Then I looked downriver. Something new had been added.
It appeared to be someone’s backyard pool. It was good-sized, probably ten feet across. It can’t have been easy to get it down to the river, and I don’t think it added much to the view. On the other hand, I could almost sympathize with whoever — probably a bunch of kids — who wrestled it down to the water. They probably thought it would float, and they could ride downriver in it. Who knows; maybe it did. One side was collapsed, though, so it couldn’t have gone far. And there it is, and there it will stay, because certainly no one will haul it out.
It’s full summer now; the fluff from the willows and cottonwoods is drifting through the air and settling on the ground like rather dingy snow. It’s a good thing we’re not prone to allergies.
Another thing in full bloom is the parade of peculiar people coming by. Last week, for instance, one of our boarders had a saddle stuffer in. I’m not sure that’s the correct title for someone who re-stuffs the padded undersides of English saddles, but that’s what we call them. Anyway, the stuffer was interested in buying a horse trailer with living quarters. Knowing we wouldn’t mind, the boarder offered to let her look inside ours. They opened the door . . . and someone was asleep inside. We didn’t learn about that until later, because they thought it might be someone with permission. It wasn’t. I checked the inside, and there was no harm done except for some rumpled bedding. I think, though, we’d better check it more often. We’d lock it — if we had the keys. I don’t think we ever had them; but the question never came up before, as it’s only about twenty feet from the door of the house. Live and learn.
A couple of days ago, I looked out to see the most inebriated person I’ve ever seen go by; at least, the most inebriated who was still able to walk. He was staggering and reeling from side to side. Every once in a while, he’d lean forward too far and run a few steps to catch up with himself, then continue on down the trail. More or less. David happened to be there, and I asked him to follow him on down, because he was headed toward one of our boarders working in her pen. David drove down there, just as Billy arrived with the same mission in mind. They watched him out of sight.
Later, though, he came back the other way, on past the house again — the dogs really didn’t like him — and headed toward the main road. Or at least so I thought. Later, I learned that he had turned up staggering around in the horse pens on the other side, and someone called 911. A fire truck showed up. He declined to go anywhere with the fire truck; he had someplace he needed to go, but he wasn’t quite sure where. They had to let him go, and he headed out again.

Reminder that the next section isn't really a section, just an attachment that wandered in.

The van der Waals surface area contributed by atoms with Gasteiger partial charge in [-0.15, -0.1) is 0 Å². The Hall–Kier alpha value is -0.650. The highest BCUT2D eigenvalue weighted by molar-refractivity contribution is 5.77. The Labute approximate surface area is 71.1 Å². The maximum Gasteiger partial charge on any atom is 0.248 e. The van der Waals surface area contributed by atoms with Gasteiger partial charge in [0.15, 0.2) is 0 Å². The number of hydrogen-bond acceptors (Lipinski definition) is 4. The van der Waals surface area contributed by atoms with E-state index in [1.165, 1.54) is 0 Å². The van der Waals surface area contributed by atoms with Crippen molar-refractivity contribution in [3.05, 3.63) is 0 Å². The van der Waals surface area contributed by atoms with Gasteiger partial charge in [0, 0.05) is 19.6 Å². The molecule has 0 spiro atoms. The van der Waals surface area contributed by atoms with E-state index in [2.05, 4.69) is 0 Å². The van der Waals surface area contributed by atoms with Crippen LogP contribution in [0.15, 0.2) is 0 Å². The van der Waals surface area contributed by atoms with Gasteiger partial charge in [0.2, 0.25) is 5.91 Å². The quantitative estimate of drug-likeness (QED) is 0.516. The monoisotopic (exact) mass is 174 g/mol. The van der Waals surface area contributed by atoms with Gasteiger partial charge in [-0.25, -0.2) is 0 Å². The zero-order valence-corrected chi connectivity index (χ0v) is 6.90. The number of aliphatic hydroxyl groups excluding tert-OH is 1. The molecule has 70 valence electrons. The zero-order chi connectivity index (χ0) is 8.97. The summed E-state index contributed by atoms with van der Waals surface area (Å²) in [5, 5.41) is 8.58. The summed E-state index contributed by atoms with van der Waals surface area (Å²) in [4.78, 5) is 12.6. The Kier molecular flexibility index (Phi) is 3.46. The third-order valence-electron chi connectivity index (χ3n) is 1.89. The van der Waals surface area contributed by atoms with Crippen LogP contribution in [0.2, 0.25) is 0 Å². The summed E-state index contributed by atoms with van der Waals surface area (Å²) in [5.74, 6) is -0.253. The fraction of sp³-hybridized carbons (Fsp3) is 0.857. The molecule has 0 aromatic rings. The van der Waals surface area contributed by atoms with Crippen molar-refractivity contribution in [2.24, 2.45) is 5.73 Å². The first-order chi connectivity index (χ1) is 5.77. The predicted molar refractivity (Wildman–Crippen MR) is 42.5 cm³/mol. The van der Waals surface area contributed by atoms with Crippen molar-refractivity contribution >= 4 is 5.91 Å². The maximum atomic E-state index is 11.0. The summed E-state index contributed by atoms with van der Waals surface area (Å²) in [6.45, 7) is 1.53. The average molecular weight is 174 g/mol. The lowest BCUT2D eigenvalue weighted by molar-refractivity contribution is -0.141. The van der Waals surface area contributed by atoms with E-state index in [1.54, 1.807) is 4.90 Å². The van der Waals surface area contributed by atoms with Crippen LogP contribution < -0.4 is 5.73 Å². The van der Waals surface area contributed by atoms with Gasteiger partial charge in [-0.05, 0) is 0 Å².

Apparently he ended up on the overpass, and so alarmed the drivers who saw him weaving in and out of the road that someone else called 911. This time a patrol car hauled him off. I don’t suppose he’ll even remember where he’d been.
You don’t suppose . . . he was the occupier of our trailer? Nope; he wouldn’t have left. At least, not without some encouragement.
Marion was out for a ride with friends a few days ago, when they noticed a snake crossing the road ahead of them. They stopped for long enough for Marion to get this shot as it disappeared down a hole. It includes her horse EZ’s ear — always a nice addition to a photo, in my opinion.
EZ stood nicely while she took the picture, proving yet again that horses are not particularly afraid of snakes. Snakes do not dig holes, so doubtless some unfortunate squirrel was about to face its worst nightmare. It’s a king snake, and not very big, so no doubt it’s hoping for a small squirrel.
One of the volunteers who works on the Panorama Vista preserve, where they were riding, reported seeing a rattlesnake recently. We’ve seen gopher snakes, king snakes, racers — all kinds of snakes in the area, except for rattlers. If they are moving into the river bottom, everyone will have to be a little more careful. There are plenty of rattlers in the mountains, though, but not many reports of bites. You just have to use good judgement.
Horses don’t have very good judgement. Most rattlesnake bites reported in horses are right on the nose.
You really don’t want to sniff a rattlesnake.